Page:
SUSPICION

Neither the next day, however, nor the next again, was Mrs. Preston able
to move. The doctor had to be brought at last, and he enjoined perfect
quiet and freedom from care. If she had any thing on her mind, it was to
be exorcised and put away, he ordered, speaking to Mrs. Swayne and
Pamela, who had not a notion what she had on her mind. As for the
patient, she made her effort to rise every morning, and failed, and
turned upon her watchers such looks of despair as bewildered them. Every
morning Jack Brownlow would come to ask for her, which was the only
moment of the day in which Pamela found a little comfort; but her mother
found it out instinctively, and grew so restless, and moaned so
pitifully when her child left her, that even that sorrowful pleasure had
to be given up. The young people did not know what to think. They
persuaded themselves sometimes that it was only the effect of illness,
and that a fancy so sudden and unexplainable would, when she was better,
vanish as unreasonably as it came; but then, what was it she had to do?
When she had lain for several days in this state of feebleness, always
making vain efforts after strength, another change came over Mrs.
Preston. The wild look went out of her eyes. One morning she called
Pamela to her with more than her usual energy. “I am going to be very
quiet and still for a week,” she said; “if I am not better then, I will
tell you what you must do, Pamela. You must send for the rector and for
Nancy Christian from old Mrs. Fennell’s in Masterton. This is Tuesday,
and it is the 30th; and I will try for a week. If I am not better next
Tuesday, you must send for the rector. Promise me to do exactly what I
say.”

“Yes, mamma,” said Pamela; “but oh! what for?–if you would only tell me
what it is for! You never kept any thing secret from me.”

Mrs. Preston turned a wistful look upon her child. “I must not tell
you,” she said; “I can not tell you. If I did you would not thank me.
You will know it soon enough. Don’t ask me any questions for a week. I
mean to try and get well to do it myself; but if I don’t get well, no
more time must be lost. You must not cross me, Pamela. What do you think
I should care if it was not for you?”

“And perhaps if I knew I should not care,” cried the poor little girl,
wringing her hands. She did not know what it was; but still it became as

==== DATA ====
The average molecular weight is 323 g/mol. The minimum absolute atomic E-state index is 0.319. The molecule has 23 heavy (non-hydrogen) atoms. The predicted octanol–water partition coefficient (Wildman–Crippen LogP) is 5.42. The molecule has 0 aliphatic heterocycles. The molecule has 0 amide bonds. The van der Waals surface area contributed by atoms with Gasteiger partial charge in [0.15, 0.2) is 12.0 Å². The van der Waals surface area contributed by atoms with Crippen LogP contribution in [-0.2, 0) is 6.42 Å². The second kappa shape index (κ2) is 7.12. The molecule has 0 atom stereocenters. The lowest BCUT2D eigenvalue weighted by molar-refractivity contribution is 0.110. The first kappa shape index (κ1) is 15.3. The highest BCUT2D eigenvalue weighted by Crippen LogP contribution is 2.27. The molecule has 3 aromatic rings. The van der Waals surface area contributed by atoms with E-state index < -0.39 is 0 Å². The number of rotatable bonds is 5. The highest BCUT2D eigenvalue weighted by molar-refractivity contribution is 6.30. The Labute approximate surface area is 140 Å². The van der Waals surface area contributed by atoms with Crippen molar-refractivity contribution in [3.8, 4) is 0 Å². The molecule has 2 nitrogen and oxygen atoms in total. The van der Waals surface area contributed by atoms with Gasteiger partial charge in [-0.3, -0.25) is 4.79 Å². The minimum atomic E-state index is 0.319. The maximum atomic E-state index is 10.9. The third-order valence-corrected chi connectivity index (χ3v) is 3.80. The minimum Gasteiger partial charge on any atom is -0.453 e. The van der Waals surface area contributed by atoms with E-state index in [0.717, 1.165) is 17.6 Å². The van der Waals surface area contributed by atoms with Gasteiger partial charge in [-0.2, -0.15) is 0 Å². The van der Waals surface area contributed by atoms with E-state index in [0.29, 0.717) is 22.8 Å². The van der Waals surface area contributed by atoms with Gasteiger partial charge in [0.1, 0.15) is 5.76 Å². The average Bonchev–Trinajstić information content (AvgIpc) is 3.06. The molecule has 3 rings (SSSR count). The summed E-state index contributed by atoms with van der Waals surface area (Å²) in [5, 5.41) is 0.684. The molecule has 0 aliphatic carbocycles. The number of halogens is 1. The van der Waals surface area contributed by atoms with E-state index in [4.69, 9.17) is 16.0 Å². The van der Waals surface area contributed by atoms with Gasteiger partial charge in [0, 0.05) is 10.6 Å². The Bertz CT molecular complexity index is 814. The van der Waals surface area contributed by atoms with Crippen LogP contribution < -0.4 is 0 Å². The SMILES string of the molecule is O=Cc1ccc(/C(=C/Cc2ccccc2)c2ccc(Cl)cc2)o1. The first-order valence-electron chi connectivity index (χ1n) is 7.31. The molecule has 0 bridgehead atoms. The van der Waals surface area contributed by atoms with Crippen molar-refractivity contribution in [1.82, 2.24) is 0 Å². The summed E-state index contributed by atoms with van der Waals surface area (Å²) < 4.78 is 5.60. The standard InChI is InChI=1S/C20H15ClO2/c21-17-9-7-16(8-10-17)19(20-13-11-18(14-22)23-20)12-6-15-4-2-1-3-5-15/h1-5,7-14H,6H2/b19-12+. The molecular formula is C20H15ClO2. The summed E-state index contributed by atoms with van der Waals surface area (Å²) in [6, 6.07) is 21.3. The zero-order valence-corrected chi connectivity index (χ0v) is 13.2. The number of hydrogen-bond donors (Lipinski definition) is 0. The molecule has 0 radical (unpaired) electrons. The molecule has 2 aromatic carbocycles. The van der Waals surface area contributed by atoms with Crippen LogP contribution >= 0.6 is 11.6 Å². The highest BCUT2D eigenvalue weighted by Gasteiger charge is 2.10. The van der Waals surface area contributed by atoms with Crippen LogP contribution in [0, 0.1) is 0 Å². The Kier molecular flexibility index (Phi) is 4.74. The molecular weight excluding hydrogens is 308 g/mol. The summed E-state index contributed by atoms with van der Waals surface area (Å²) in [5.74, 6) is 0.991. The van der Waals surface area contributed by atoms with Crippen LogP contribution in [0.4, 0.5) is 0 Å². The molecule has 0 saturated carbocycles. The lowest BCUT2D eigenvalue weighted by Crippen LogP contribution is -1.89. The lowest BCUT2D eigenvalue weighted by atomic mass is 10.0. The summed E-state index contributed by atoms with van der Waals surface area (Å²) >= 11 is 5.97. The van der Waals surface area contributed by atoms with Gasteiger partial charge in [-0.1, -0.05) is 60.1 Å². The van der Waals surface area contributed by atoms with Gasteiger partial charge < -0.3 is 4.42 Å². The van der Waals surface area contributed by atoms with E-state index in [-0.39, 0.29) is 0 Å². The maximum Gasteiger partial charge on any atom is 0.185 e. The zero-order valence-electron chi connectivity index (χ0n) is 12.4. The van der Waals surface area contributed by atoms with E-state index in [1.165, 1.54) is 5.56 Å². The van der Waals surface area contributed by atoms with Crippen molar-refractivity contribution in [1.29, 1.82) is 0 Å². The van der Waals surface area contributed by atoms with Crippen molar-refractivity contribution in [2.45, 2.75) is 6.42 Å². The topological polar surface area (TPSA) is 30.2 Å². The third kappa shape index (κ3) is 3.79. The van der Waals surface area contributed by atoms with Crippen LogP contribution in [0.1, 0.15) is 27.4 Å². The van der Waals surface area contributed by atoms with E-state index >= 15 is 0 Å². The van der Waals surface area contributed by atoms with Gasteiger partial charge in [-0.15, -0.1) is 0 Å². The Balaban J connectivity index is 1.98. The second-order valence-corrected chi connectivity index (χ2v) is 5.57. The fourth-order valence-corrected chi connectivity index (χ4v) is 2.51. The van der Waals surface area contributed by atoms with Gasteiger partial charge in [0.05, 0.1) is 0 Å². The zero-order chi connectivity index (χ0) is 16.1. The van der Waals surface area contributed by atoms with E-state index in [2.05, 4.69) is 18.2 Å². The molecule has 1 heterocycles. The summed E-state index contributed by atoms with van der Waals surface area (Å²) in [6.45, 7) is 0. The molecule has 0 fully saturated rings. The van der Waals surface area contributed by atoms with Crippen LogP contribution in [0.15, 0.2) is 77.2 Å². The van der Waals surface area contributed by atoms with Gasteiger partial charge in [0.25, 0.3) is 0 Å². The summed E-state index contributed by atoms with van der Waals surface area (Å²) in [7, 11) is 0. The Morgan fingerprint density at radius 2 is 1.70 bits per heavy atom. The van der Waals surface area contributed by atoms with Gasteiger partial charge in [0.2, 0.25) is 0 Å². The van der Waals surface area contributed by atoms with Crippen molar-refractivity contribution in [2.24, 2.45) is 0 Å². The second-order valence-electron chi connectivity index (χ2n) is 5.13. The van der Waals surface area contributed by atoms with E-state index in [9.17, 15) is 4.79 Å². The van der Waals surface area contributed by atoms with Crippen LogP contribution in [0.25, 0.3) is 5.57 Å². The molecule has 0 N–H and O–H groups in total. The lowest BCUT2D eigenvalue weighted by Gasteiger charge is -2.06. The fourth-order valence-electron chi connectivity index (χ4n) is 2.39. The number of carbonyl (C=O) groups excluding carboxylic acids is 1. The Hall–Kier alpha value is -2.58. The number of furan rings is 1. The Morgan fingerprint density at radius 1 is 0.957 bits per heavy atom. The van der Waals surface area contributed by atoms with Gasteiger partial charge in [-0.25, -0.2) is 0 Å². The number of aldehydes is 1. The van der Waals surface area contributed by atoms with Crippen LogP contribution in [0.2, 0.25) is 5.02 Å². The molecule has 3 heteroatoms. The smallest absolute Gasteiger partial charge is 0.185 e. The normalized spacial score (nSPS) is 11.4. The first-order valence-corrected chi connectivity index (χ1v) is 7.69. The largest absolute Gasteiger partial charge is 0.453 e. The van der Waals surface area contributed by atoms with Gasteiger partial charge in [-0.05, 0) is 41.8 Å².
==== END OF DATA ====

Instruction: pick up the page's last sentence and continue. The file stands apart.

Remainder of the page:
clear as daylight to her that it was something against Jack.

“You would tell it to him,” Mrs. Preston said, with a deep sigh. Perhaps
Pamela did not hear her, for the words were spoken almost under her
breath; but the girl heard the sigh, and divined what it meant. It was
bitter to her, poor child, and hard to think that she could not be true
to both–that her mother was afraid of trusting her–and that Jack and
Mrs. Preston were ranged on different sides, with her love and faith, as
a bone of contention, between them. Perhaps it was all the harder that
she could not cry over it, or get any relief to her soul. Things by this
time had become too serious for crying. The little soft creature grew
without knowing into a serious woman. She had to give up such vain
pleasures as that of tears over her trouble. No indulgence of the kind
was possible to her. She sat by her mother’s bedside all day long, and
with her mother’s eye upon her, had to feign composure when she little
possessed it. Mrs. Preston was unreasonable for the first time in her
life as regarded Pamela. She forgot what was needful for the child’s
health, which was a thing she had never done in her life before. She
could not bear her daughter out of her sight. If she went down stairs
for half an hour, to breathe the fresh air, her mother’s eyes would
follow her to the door with keen suspicion and fear. Pamela was glad to
think that it must be her illness, and that only, which had this effect.
Even Mrs. Swayne was more considerate. She was ready to come as often as
it was possible to watch by the sick-bed and let the poor little nurse
free; but Mrs. Preston was not willing to let her free. As it happened,
however, Mrs. Swayne was in the room when her lodger gave Pamela